If it could be demonstrated that any complex organ existed, which could not possibly have been formed by numerous, successive, slight modifications, my theory would absolutely break down. But I can find out no such case. Charles Darwin

Mere chance ... alone would never account for so habitual and large an amount of difference as that between varieties of the same species. Charles Darwin

I cannot persuade myself that a beneficent and omnipotent God would have designedly created parasitic wasps with the express intention of their feeding within the living bodies of Caterpillars. Charles Darwin

A moral being is one who is capable of reflecting on his past actions and their motives - of approving of some and disapproving of others. Charles Darwin

At some future period, not very distant as measured by centuries, the civilized races of man will almost certainly exterminate, and replace the savage races throughout the world. Charles Darwin

The presence of a body of well-instructed men, who have not to labor for their daily bread, is important to a degree which cannot be overestimated; as all high intellectual work is carried on by them, and on such work material progress of all kinds mainly depends, not to mention other and higher advantages. Charles Darwin

Looking to future generations, there is no cause to fear that the social instincts will grow weaker... the social instincts, - the prime principle of man's moral constitution - with the aid of active intellectual powers and the effects of habit, naturally lead to the golden rule, "As ye would that men should do to you; do ye to them likewise"; and this lies at the foundation of morality. Charles Darwin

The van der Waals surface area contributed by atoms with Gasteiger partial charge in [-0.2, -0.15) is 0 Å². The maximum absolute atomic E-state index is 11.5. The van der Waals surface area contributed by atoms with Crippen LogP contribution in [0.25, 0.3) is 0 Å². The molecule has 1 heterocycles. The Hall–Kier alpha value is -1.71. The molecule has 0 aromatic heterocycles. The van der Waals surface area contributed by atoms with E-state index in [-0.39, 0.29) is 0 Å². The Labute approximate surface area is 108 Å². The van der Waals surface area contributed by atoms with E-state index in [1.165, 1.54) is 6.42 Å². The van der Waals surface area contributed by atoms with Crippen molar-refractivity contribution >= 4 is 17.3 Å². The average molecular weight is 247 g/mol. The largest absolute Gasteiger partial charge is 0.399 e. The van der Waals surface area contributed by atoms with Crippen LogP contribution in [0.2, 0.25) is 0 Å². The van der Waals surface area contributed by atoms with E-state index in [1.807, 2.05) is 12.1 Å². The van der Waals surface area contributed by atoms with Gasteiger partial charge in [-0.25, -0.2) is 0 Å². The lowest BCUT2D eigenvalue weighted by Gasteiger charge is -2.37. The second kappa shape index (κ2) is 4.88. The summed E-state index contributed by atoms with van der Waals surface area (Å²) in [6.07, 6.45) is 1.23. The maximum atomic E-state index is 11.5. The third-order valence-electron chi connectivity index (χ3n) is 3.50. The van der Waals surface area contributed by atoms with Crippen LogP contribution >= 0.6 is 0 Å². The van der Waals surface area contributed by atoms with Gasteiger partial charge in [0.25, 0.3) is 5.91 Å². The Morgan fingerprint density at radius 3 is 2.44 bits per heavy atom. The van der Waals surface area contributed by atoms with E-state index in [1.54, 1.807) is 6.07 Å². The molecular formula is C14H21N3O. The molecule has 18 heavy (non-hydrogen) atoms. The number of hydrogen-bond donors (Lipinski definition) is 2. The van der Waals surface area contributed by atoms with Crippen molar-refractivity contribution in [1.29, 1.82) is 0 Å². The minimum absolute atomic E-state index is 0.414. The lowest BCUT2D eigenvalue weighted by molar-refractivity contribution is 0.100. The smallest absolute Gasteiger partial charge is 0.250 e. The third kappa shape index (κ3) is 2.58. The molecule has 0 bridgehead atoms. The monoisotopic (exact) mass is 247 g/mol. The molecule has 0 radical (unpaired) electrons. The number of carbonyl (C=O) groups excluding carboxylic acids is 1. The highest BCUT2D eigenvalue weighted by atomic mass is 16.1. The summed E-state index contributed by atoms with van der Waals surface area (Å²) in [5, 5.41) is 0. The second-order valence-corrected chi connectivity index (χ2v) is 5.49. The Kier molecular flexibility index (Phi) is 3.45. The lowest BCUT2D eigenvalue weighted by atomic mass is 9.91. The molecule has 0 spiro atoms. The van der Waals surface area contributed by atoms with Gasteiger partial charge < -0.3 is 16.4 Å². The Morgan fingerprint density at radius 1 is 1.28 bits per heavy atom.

It is certain that there may be extraordinary mental activity with an extremely small absolute mass of nervous matter: thus the wonderfully diversified instincts, mental powers, and affections of ants are notorious, yet their cerebral ganglia are not so large as the quarter of a small pin's head. Under this point of view, the brain of an ant is one of the most marvelous atoms of matter in the world, perhaps more so than the brain of a man. Charles Darwin

It has sometimes been said that the success of the Origin proved "that the subject was in the air," or "that men's minds were prepared for it." I do not think that this is strictly true, for I occasionally sounded not a few naturalists, and never happened to come across a single one who seemed to doubt about the permanence of species. Charles Darwin

I am quite conscious that my speculations run beyond the bounds of true science....It is a mere rag of an hypothesis with as many flaw[s] & holes as sound parts. Charles Darwin